Childrearing

What Is With The Insistence Around Teaching Kids The Terms Penis And Vulva? The Message Is Just As Important As The Words

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shutterstock_64931596There have been a few pieces in the news lately reminding parents that we must be teaching our kids the words penis and vulva, regardless of our own comfort levels with the words. The experts strongly encourage us by saying the words will empower our kids and definitely help in the case of sexual assault or rape. I have a four-year-old son and two-year-old daughter and I’m not sure when I will teach them the anatomical word for their private parts. But I shouldn’t feel pressured or shamed by repeated reports suggesting that my failure to use those terms will ruin my children.

Let’s be clear — I want my kids to be aware and empowered, physically, emotionally and intellectually. I hope to raise them to be strong and verbal children who know limits and boundaries of all kinds. I intend to keep lines of communication as open as possible – around their feelings, their concerns, and their bodies. But if you are telling me none of that will be possible if I don’t teach them the words penis and vulva, we might be in trouble.

My son turned four years old recently and we do not commonly use the term penis. His one-time introduction to the word at school (from a pal at school, not by the teacher) yielded no reaction from me and he hasn’t used it since. If it had stuck I planned to continue using it, but it didn’t. We don’t use any funny words as a replacement for the noun penis, though we do use “I have to go pee-pee” as the verb because that’s my preference and no one has yet insisted I use the word urinate with my preschooler. My daughter just turned two years old and though she has not yet asked about her, or her brother’s genitalia, I suspect she will start asking questions sooner than my son. I can assure you though – at these ages they feel no shame around their bodies and it makes me proud to know it.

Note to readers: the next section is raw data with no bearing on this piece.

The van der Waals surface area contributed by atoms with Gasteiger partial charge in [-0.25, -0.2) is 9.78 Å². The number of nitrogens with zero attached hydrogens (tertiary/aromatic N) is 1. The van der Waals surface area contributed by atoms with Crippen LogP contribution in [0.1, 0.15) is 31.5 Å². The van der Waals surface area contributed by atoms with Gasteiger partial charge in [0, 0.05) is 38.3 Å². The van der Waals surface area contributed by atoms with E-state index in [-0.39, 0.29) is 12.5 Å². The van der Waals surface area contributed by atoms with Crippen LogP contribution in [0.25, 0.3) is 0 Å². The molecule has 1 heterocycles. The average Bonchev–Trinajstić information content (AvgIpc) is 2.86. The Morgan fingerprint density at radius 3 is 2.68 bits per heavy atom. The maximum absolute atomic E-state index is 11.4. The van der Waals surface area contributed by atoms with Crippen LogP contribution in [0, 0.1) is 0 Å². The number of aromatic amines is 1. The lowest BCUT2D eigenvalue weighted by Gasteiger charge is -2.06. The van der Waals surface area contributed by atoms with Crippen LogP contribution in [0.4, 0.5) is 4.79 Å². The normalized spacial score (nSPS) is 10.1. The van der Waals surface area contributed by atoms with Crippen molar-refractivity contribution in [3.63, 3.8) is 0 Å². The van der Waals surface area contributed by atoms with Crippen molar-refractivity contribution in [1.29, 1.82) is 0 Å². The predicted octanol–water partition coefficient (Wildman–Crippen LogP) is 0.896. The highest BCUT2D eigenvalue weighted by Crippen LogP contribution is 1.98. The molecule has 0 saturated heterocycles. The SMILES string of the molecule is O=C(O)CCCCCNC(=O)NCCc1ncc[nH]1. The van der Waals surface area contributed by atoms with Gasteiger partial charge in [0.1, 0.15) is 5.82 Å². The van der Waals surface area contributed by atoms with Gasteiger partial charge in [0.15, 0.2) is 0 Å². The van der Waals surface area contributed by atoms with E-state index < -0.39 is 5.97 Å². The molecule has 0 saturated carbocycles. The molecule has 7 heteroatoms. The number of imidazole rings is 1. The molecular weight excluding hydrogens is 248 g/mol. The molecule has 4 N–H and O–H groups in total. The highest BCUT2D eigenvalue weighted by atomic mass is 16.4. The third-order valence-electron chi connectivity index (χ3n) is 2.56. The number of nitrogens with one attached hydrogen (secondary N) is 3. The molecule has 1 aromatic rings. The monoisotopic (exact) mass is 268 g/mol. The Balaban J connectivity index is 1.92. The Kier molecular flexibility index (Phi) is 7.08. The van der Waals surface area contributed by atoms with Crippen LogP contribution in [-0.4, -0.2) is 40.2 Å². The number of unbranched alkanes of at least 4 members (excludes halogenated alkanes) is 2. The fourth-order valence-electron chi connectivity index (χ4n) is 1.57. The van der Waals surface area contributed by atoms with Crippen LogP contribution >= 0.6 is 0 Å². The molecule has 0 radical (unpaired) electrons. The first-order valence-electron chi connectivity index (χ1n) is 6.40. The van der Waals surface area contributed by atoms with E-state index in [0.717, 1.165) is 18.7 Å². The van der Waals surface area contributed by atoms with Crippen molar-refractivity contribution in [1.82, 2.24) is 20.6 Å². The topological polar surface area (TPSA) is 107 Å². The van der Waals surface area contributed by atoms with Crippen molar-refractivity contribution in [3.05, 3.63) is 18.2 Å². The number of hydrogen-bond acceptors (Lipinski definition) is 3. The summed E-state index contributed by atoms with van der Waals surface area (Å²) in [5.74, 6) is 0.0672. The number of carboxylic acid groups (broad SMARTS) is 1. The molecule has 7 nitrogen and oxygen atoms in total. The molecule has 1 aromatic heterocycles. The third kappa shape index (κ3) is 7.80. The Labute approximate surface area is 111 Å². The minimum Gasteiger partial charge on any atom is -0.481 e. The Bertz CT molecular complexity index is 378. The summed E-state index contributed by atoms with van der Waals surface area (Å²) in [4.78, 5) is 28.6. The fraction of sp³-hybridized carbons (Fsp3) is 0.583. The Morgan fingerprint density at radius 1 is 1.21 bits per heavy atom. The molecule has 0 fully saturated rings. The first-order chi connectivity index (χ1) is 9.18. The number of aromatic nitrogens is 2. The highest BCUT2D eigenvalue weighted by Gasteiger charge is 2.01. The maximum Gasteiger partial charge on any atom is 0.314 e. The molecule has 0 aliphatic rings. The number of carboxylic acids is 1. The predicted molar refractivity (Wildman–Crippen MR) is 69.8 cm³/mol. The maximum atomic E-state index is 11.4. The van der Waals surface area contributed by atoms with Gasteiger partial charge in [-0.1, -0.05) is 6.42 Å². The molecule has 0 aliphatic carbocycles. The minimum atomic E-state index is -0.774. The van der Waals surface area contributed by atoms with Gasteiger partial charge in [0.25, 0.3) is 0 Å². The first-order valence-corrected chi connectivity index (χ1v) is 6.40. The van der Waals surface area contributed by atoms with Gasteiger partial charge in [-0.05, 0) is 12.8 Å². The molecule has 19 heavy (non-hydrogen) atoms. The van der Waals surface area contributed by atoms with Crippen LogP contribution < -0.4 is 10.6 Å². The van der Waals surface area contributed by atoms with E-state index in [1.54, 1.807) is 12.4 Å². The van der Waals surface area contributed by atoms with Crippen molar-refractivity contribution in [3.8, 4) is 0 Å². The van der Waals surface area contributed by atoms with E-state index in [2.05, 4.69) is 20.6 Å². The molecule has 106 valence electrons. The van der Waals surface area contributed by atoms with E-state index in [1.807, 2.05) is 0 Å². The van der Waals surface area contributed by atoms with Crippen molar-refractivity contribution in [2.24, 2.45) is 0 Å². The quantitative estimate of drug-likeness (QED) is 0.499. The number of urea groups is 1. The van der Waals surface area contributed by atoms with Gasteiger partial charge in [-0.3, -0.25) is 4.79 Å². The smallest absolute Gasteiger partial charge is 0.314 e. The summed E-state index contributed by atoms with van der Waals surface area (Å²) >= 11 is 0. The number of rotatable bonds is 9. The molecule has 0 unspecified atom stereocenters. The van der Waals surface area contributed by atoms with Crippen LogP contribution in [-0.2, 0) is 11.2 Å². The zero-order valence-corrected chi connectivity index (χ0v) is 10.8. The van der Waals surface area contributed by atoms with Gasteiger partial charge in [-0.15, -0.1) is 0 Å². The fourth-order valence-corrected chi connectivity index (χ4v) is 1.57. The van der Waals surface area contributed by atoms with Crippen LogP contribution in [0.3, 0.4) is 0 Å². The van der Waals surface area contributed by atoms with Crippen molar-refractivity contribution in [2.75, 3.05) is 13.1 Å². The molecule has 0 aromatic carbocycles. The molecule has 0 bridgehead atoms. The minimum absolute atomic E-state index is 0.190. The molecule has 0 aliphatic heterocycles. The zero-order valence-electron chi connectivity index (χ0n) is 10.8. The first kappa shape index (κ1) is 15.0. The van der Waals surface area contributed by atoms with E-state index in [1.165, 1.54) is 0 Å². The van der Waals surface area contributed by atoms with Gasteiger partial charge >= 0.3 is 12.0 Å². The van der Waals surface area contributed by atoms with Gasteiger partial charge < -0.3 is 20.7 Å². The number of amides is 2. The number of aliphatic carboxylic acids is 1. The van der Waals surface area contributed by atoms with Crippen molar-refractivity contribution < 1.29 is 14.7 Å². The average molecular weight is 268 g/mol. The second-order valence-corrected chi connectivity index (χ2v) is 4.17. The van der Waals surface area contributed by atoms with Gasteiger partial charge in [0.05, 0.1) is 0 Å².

As for my reasoning, I don’t dwell in either extreme of this argument. I don’t think they will be ruined or suffer a loss of innocence once they know the word penis or vulva, but I also don’t think that knowing those terms will be the end-all-be-all on feeling empowered in their bodies. In fact, my hesitation in using those words with them is my hang-up, not theirs. I just find the words awkward and clinical.

And the insistence that I teach them the right thing is all pretty confusing to me, even as an adult. Is it about teaching my children terms they can accurately identify or is it about using the exact medical terminology? It is important that we generate universal terms for these body parts, but it shouldn’t be slang in any way? If belly is acceptable informal language, why isn’t pee-pee? A piece published yesterday on Today Moms explains:

“It makes communication clearer because they can tell someone, ‘He put his penis in my vagina,’” said Dr. Bob Sege, a member of the American Academy of Pediatrics Committee on Child Abuse and Neglect. “More importantly, it communicates that the adults can hear about that part of the body” from a child, and that “it’s not something you have to hide.”

Except that those parts of the body are things they should hide — not in shame, but out of propriety and self-respect.

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